by Penny Walker, The Telegraph, November 21, 2018
There’s no denying that the rise of technology and social media platforms such as Instagram have changed the way we travel. Even if you don’t use these platforms yourself, you’re almost guaranteed to encounter people striking a pose or framing a shot for the purpose of social media.
So those that do not partake in – or even go so far as to abhor – such activity may rejoice in the news that the Ayana Resort and Spa in Bali has made a bold move. It has banned the use of phones and gadgets around one of their pools.
Between the hours of 9am and 5pm, guests will no longer have to endure the endless, carefully choreographed poses staged right in front of their sun loungers, and can enjoy a peaceful digital detox instead.
On the resort’s website, Ayana claims: “The ethos of River Pool is to create a place of tranquillity, where our guests can truly relax and be ‘in the moment’. To ensure River Pool remains a haven for guests we limit the use of mobile phones, cameras, iPads, and any other electronic equipment between 9am-5pm.
“So during your time at River Pool we promise there will be no calls, no text, no pictures, and no social media – just you, River Pool and this moment!”
Which means that there will be less of this shot (which is currently rather prolific) all over Instagram.
Located near the resort’s private villas, the two-tiered pool is surrounded by double sun loungers and canvas shades. Guests can store their digital devices in nearby lockers and switch off from the outside world. Traditional games such as chess, cards, sudoku and jenga are available on request instead.
If you are really eager to capture the spot on camera, phone or tablet, do not fear. Devices are permitted at the pool between the hours of 7–9am and 5–7pm.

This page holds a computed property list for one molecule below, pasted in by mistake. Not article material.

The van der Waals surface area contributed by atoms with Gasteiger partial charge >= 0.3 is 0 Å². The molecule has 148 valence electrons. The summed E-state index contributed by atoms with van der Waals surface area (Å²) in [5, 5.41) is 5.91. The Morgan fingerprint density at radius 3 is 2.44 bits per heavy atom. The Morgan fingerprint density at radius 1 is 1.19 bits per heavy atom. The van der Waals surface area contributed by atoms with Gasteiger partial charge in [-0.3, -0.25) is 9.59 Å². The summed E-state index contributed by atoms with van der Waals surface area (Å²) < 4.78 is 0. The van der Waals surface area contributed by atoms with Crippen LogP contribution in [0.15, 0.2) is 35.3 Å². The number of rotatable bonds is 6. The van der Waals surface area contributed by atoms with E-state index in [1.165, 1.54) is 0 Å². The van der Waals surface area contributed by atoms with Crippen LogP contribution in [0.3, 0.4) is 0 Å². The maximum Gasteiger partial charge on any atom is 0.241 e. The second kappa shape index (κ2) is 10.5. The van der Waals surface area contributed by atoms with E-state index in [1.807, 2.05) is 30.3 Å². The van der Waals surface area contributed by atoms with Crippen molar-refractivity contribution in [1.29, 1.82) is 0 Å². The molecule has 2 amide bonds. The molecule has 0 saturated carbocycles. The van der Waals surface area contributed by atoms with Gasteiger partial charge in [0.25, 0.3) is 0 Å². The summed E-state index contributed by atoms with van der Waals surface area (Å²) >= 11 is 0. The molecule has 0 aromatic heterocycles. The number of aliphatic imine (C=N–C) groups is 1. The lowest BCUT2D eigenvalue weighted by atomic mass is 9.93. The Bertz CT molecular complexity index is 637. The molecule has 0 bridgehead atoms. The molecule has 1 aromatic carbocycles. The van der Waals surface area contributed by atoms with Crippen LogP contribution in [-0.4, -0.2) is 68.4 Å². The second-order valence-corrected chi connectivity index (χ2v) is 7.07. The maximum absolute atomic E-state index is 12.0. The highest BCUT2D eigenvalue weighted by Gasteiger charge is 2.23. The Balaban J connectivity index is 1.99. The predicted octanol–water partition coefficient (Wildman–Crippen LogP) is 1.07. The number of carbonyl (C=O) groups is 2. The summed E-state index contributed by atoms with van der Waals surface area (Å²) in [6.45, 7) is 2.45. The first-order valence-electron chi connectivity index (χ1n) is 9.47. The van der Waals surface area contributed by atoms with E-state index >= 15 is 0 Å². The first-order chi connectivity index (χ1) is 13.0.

Talking to Telegraph Travel last month, Futurist Richard Watson predicted the end of social media: “There’s something going on where we say a destination is ‘Instagrammable’. I’m not quite sure it'll last - maybe it will even appear old fashioned one day?” he said. “I think social media will feel rather quaint in the future.”
But until that time, it seems that destinations and hotels are taking matters into their own hands.
Vienna also has a vendetta against social media. If you spy a poster promoting the Austrian capital around London in the coming weeks, you may notice the slogan: “See Vienna – not #Vienna. Enjoy the city behind your pics!”
In Vienna, the campaign was launched at the beginning of the month with a bold statement. One of the city’s most famous (and most photographed) painting, Klimt’s ‘Kiss’ in the Upper Belvedere gallery was replaced with a replica and branded with a large red hashtag. The tagline read: “See Klimt. Not #Klimt.”
Stella Rollig, the director of the gallery, said: “We decided to take part in the campaign because as a museum we find ourselves right at the heart of this tug of war between digital communications and art.
“We still want to create an environment where our visitors can experience the artworks in peace. Striking the right balance is a challenge we face every day.”
Commenting on the campaign, the Managing Director of the Vienna Tourist Board, Norbert Kettner, told the press that the aim was to encourage visitors to take a more mindful approach when experiencing the city.
“Our campaign shouldn't be seen as us railing against social media”, said Kettner. And you can see why when the tourist board’s own account has almost 100,000 followers. “What we are trying to do is use a healthy dose of humour to draw attention to Vienna's relationship with social media, while putting the focus on experiences and moments of enjoyment."
And it seems that it is not just the industry that is striving for greater authenticity. Yesterday, Instagram itself declared war on fakers, sending its bots crawling around the platform to remove spam, inauthentic (paid for) follows, likes and comments that violate its policies.
While Instagram may not be going anywhere soon, the new campaigns springing up around the world are a nice reminder to be more mindful when we travel – and put the phone away from time to time.